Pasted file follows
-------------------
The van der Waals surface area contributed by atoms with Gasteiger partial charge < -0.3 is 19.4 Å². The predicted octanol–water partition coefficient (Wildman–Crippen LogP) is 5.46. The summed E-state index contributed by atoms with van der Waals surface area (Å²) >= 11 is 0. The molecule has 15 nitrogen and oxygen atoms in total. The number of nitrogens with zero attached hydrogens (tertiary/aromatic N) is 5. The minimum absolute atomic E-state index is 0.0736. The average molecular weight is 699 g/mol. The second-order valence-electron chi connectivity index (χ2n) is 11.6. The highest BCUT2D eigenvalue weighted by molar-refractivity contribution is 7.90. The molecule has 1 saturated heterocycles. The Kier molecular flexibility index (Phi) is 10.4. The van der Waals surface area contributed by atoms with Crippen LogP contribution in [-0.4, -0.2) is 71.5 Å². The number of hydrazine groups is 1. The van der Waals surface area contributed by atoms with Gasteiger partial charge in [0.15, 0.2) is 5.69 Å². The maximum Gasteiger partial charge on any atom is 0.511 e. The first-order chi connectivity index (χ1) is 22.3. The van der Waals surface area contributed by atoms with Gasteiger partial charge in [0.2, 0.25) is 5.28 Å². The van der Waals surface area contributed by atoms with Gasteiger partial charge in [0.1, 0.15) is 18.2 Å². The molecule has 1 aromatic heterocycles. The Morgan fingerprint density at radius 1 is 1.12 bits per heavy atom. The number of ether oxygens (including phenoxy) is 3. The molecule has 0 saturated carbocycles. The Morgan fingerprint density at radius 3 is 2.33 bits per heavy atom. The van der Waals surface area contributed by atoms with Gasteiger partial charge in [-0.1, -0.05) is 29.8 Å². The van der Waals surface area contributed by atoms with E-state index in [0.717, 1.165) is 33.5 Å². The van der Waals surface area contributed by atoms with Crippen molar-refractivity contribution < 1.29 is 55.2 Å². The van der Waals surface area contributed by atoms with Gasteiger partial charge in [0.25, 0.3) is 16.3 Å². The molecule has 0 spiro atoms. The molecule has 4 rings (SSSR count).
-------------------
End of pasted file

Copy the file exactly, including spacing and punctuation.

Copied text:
The van der Waals surface area contributed by atoms with Gasteiger partial charge < -0.3 is 19.4 Å². The predicted octanol–water partition coefficient (Wildman–Crippen LogP) is 5.46. The summed E-state index contributed by atoms with van der Waals surface area (Å²) >= 11 is 0. The molecule has 15 nitrogen and oxygen atoms in total. The number of nitrogens with zero attached hydrogens (tertiary/aromatic N) is 5. The minimum absolute atomic E-state index is 0.0736. The average molecular weight is 699 g/mol. The second-order valence-electron chi connectivity index (χ2n) is 11.6. The highest BCUT2D eigenvalue weighted by molar-refractivity contribution is 7.90. The molecule has 1 saturated heterocycles. The Kier molecular flexibility index (Phi) is 10.4. The van der Waals surface area contributed by atoms with Crippen LogP contribution in [-0.4, -0.2) is 71.5 Å². The number of hydrazine groups is 1. The van der Waals surface area contributed by atoms with Gasteiger partial charge in [0.15, 0.2) is 5.69 Å². The maximum Gasteiger partial charge on any atom is 0.511 e. The first-order chi connectivity index (χ1) is 22.3. The van der Waals surface area contributed by atoms with Gasteiger partial charge in [0.2, 0.25) is 5.28 Å². The van der Waals surface area contributed by atoms with Gasteiger partial charge in [0.1, 0.15) is 18.2 Å². The molecule has 1 aromatic heterocycles. The Morgan fingerprint density at radius 1 is 1.12 bits per heavy atom. The number of ether oxygens (including phenoxy) is 3. The molecule has 0 saturated carbocycles. The Morgan fingerprint density at radius 3 is 2.33 bits per heavy atom. The van der Waals surface area contributed by atoms with Gasteiger partial charge in [-0.1, -0.05) is 29.8 Å². The van der Waals surface area contributed by atoms with E-state index in [0.717, 1.165) is 33.5 Å². The van der Waals surface area contributed by atoms with Crippen molar-refractivity contribution < 1.29 is 55.2 Å². The van der Waals surface area contributed by atoms with Gasteiger partial charge in [0.25, 0.3) is 16.3 Å². The molecule has 0 spiro atoms. The molecule has 4 rings (SSSR count).